Russian Foreign Minister Sergei Lavrov called on the Japanese authorities on Tuesday to prosecute Japanese radicals for desecrating a Russian flag during protests over a territorial dispute between the two countries.
Japanese ultra-right campaigners dragged the Russian flag along the ground outside the Russian Embassy in Tokyo on Monday amid the heating up of a diplomatic row between Russia and Japan over four islands off Russia’s Far Eastern coast, called the Northern Territories in Japan and the Kuril Islands in Russia.
“Not only did we protest, but we also asked the Japanese authorities to launch a criminal case over the desecration of the Russian flag,” Lavrov said. “We were told that in Japanese law there is an article that forbids the mockery of foreign state symbols.”
Correct, FM Lavrov! Article 92 of Japan’s Criminal Code is referred to as 外国国章損壊罪 (gaikoku kokusho sonkaizai), or “Foreign National Symbol Damage Crime”). Clause 1 reads: “A person who damages, destroys or sullies a country’s flag or other national symbol, with the intention of insulting that foreign country, shall be punished with up to two years imprisonment and a fine of up to JPY200,000.”
Importantly, this crime is a 親告罪 (shinkokuzai), and requires the formal request of the victim for the prosecutor to proceed. Clause 2 reads: “The crime in the previous clause shall require the request of the foreign government to be prosecuted.” So Russia’s statement is required for the prosecutors to act.
How many such cases have there been? Not surpringsly, very few.
* In July 1956, the Qing Imperial flag was destroyed at an Osaka demonstration. The Osaka Prosecutors ruled that as the flag was private property, the act was not subject to prosecution.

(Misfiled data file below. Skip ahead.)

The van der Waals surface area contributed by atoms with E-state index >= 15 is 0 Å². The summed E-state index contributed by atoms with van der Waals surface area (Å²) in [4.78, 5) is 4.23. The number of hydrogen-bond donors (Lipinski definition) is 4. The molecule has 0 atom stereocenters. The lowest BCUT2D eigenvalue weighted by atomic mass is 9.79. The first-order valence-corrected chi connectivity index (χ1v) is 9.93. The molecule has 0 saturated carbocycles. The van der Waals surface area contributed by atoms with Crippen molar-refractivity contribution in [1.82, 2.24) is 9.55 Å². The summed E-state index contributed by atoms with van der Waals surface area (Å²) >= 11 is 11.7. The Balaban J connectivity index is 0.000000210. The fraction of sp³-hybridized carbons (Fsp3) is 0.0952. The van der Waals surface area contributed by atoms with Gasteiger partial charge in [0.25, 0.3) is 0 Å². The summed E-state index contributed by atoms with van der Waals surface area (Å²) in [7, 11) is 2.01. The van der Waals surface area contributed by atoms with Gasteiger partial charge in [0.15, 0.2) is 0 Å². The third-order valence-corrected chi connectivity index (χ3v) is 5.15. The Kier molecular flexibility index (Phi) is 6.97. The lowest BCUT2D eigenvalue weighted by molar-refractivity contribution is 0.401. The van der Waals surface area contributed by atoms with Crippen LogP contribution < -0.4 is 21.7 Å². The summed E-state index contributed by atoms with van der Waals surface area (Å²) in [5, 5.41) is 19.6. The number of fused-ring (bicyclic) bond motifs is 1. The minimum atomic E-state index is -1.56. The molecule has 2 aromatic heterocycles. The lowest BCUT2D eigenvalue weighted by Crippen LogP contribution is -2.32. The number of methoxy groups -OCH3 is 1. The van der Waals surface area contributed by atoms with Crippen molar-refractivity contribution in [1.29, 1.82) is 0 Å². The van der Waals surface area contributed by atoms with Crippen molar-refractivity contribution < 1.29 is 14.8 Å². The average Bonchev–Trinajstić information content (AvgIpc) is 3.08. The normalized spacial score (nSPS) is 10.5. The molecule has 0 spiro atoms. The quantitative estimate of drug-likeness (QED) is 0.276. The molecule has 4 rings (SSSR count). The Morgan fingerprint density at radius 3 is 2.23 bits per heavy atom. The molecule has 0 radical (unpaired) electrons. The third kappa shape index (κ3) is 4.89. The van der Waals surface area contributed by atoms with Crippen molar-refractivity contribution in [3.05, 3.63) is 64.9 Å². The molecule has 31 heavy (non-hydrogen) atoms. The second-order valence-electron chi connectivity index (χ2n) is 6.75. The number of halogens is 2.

* In May 1958 in Nagasaki, a man desecrated a PRC flag and was fined JPY500 by the police. Both the ROC (the government of which Japan recognized as the government of China at that time) and the PRC (which Japan did not recognize) made formal complaints, and resulted in some commercial contracts between the two countries being terminated.
* After an October 1993 soccer game in Qatar when the opposing Iraqi team tied with a final goal that disqualified Japan from the final rounds (known as the “Doha Tragedy“), Japanese supporters tore down the Iraqi flag at the Iraqi Embassy in Tokyo. The Iraqi embassy response was that the reaction was a “natural expression of patriotism” and they asked that the flag be returned by mail.
Japan is unique in that it only prosecutes desecration of foreign national symbols. There has never been a law prohibiting or punishing the desecration of the Japanese national flag. One reason is that, when the Criminal Code was drafted in Meiji Japan, the Emperor was soveign, and crimes against the emperor were the crimes against the state. These provisions of the law were cancelled after World War II.